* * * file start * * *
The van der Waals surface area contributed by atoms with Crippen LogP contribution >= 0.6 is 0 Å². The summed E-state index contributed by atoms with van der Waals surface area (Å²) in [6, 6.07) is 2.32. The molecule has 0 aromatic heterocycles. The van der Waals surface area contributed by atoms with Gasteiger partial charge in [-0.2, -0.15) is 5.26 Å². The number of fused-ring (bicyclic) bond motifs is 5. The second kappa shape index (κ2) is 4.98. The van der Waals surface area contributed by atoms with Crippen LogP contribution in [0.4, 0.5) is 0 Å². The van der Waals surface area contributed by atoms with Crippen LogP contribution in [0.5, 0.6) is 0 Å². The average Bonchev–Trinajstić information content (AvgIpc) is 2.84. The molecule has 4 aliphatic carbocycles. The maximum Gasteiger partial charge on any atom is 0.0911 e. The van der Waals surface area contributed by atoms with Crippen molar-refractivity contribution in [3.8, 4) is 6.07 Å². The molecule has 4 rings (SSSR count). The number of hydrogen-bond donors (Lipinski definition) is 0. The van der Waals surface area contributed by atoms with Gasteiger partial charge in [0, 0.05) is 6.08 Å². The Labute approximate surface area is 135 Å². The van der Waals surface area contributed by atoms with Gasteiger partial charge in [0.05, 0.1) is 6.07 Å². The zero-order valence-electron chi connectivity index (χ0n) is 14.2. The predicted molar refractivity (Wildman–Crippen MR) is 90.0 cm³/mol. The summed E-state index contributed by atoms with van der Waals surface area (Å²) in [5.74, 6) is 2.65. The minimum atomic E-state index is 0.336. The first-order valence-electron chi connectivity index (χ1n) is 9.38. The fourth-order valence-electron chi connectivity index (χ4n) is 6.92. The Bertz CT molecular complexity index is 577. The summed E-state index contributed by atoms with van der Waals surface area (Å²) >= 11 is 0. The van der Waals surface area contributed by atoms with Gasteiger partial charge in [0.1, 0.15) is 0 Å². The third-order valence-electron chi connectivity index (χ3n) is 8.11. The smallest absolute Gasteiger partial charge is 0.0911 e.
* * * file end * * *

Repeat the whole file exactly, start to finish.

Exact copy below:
The van der Waals surface area contributed by atoms with Crippen LogP contribution >= 0.6 is 0 Å². The summed E-state index contributed by atoms with van der Waals surface area (Å²) in [6, 6.07) is 2.32. The molecule has 0 aromatic heterocycles. The van der Waals surface area contributed by atoms with Gasteiger partial charge in [-0.2, -0.15) is 5.26 Å². The number of fused-ring (bicyclic) bond motifs is 5. The second kappa shape index (κ2) is 4.98. The van der Waals surface area contributed by atoms with Crippen LogP contribution in [0.4, 0.5) is 0 Å². The van der Waals surface area contributed by atoms with Crippen LogP contribution in [0.5, 0.6) is 0 Å². The average Bonchev–Trinajstić information content (AvgIpc) is 2.84. The molecule has 4 aliphatic carbocycles. The maximum Gasteiger partial charge on any atom is 0.0911 e. The van der Waals surface area contributed by atoms with Crippen molar-refractivity contribution in [3.8, 4) is 6.07 Å². The molecule has 4 rings (SSSR count). The number of hydrogen-bond donors (Lipinski definition) is 0. The van der Waals surface area contributed by atoms with Gasteiger partial charge in [0, 0.05) is 6.08 Å². The Labute approximate surface area is 135 Å². The van der Waals surface area contributed by atoms with Gasteiger partial charge in [0.05, 0.1) is 6.07 Å². The zero-order valence-electron chi connectivity index (χ0n) is 14.2. The predicted molar refractivity (Wildman–Crippen MR) is 90.0 cm³/mol. The summed E-state index contributed by atoms with van der Waals surface area (Å²) in [5.74, 6) is 2.65. The minimum atomic E-state index is 0.336. The first-order valence-electron chi connectivity index (χ1n) is 9.38. The fourth-order valence-electron chi connectivity index (χ4n) is 6.92. The Bertz CT molecular complexity index is 577. The summed E-state index contributed by atoms with van der Waals surface area (Å²) >= 11 is 0. The van der Waals surface area contributed by atoms with Gasteiger partial charge in [0.1, 0.15) is 0 Å². The third-order valence-electron chi connectivity index (χ3n) is 8.11. The smallest absolute Gasteiger partial charge is 0.0911 e.